To contribute to the treatment of spent solution discharged from industry, decomposition reaction of cyanide solution containing Ag(I) by the photocatalytic and/or ozone oxidation route was investigated. The main findings obtained were as follows: 1) Ag(CN)2- ion in cyanide solution is photocatalytically reduced to elemental Ag by TiO2 or ZnO catalyst powder, but exhibits an induction period at the initial stage under the air bubbling condition. By contrast, there was no induction period under N2 gas bubbling condition. Precipitation of Ag powder was far slower than that under air bubbling. Simultaneously CN- ion is oxidized to CNO-, and subsequently to NO3- and CO32-. Oxidation of CNO- ion was significantly slower under N2 gas bubbling than under air bubbling. 2) ZnO is a more efficient photocatalyst for Ag( I ) cyanato complex, however limited consumption of the ZnO catalyst is unavoidable. 3) Using ozone as a decomposing agent for cyanide solution containing Ag(CN)2-, AgCN is precipitated. However, complete removal of Ag( I ) is not expected by this method. In contrast, the addition of KCl to the solution leads to complete Ag( I ) removal, producing AgCl instead of AgCN. 4) Using ozone and photocatalytic reactions at the same time, production of CNO- ion by oxidation of the CN- ion can proceed faster than that using each reaction independently, precipitating Ag2O2 powder. However, complete removal of Ag( I ) is not expected. AgCl instead of Ag2O2 is recovered by the addition of KCl to the solution.
The official discussion on the post-Kyoto framework and target of CO2 emissions reductions began. In order to stabilize atmospheric CO2 emissions, the world should tackle to require deep cuts of CO2 emissions. CO2 capture and storage (CCS) technology is expected to play an important role in the deep cuts. This paper summarizes the cost of the geological storage of CO2 in Japan in order to consider future research, development and deployment (RD&D) from the viewpoint of the economics of CCS; these would be based on the information of the obtained cost structure. According to the analysis results, the costs, particularly those of the transportation by pipeline and of CO2 injection, strongly depend on the scale of the facilities. Therefore, the distance of the transportation of CO2 should be minimized in the case of small-scale storage, particularly in Japan. A mixed-integer programming model has been developed to take into account the adverse effects arising from the scale of economy with regard to the transportation and injection cost for the geological storage of CO2. The model is designed to evaluate CCS and other CO2 mitigation technologies in the energy systems of Japan. With all these adverse effects due to the scale of economy, the geological storage of CO2 will still be one of the important options for CO2 emission reduction in Japan for most of the analyzed cases in this study.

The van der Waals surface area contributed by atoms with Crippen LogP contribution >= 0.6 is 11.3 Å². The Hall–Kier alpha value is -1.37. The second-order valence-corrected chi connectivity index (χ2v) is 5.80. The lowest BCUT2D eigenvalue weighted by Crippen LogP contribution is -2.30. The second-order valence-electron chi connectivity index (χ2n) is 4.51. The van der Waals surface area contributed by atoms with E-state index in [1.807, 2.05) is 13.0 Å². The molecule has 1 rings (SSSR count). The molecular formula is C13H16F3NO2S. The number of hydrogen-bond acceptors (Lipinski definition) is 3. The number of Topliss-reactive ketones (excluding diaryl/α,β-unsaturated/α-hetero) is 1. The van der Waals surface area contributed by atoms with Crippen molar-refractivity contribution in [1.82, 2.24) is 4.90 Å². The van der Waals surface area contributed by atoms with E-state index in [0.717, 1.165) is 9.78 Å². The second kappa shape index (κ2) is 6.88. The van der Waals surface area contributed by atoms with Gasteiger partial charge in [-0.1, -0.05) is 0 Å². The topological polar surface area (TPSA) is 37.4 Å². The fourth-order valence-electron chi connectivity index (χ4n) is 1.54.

Monitoring has been identified as one of the highest priority needs to provide safe and secure storage of CO2. Monitoring of CO2 plays several diverse and critical roles in the development and acceptance of geologic storage. To ensure the safety of storage projects by demonstrating that CO2 is retained in the formation, it is necessary to verify the mass of CO2 that has been stored in the subsurface. It is also necessary for monitoring sweep efficiency and determining whether the available storage capacity is being used effectively. This paper provides information on monitoring technologies (including 3D seismic, VSP, well logging, and surface monitoring of rates and compositions of natural and introduced chemical tracers) that can serve all these purpose, by both drawing from relevant experience across a number of monitoring applications and presenting the results of original research on this topic.
A pilot test of geological sequestration of CO2 is been performed by RITE in cooperation with ENAA from 2000. The test site is located at the Minami-Nagaoka gas field in Nagaoka city, 200km north of Tokyo. One injection well and three observation wells were drilled. CO2 of supercritical phase was injected into an onshore deep saline aquifer of 1100m in depth. The injection was conducted at the rate of 20 to 40tonnes per day over the 18 month period between 2003 and 2005 with a cumulative amount of 10405tonnes. A series of monitoring consisted of time-lapse well logging, time-lapse crosswell seismic tomography, bottom-hole pressure/temperature measurement, fluid sampling and micro-seismicity monitoring has been successfully carried out to grasp the movement of injected CO2 during and after the injection. History-matching simulation was performed to interpret the measured results. Long-term fate of injected CO2 was predicted using the last model of history matching, implying the location and size of the CO2 to remain almost unchanged from those at the end of injection in the test area over a period as long as 1000years. The monitoring at the test site will be continued until 2007.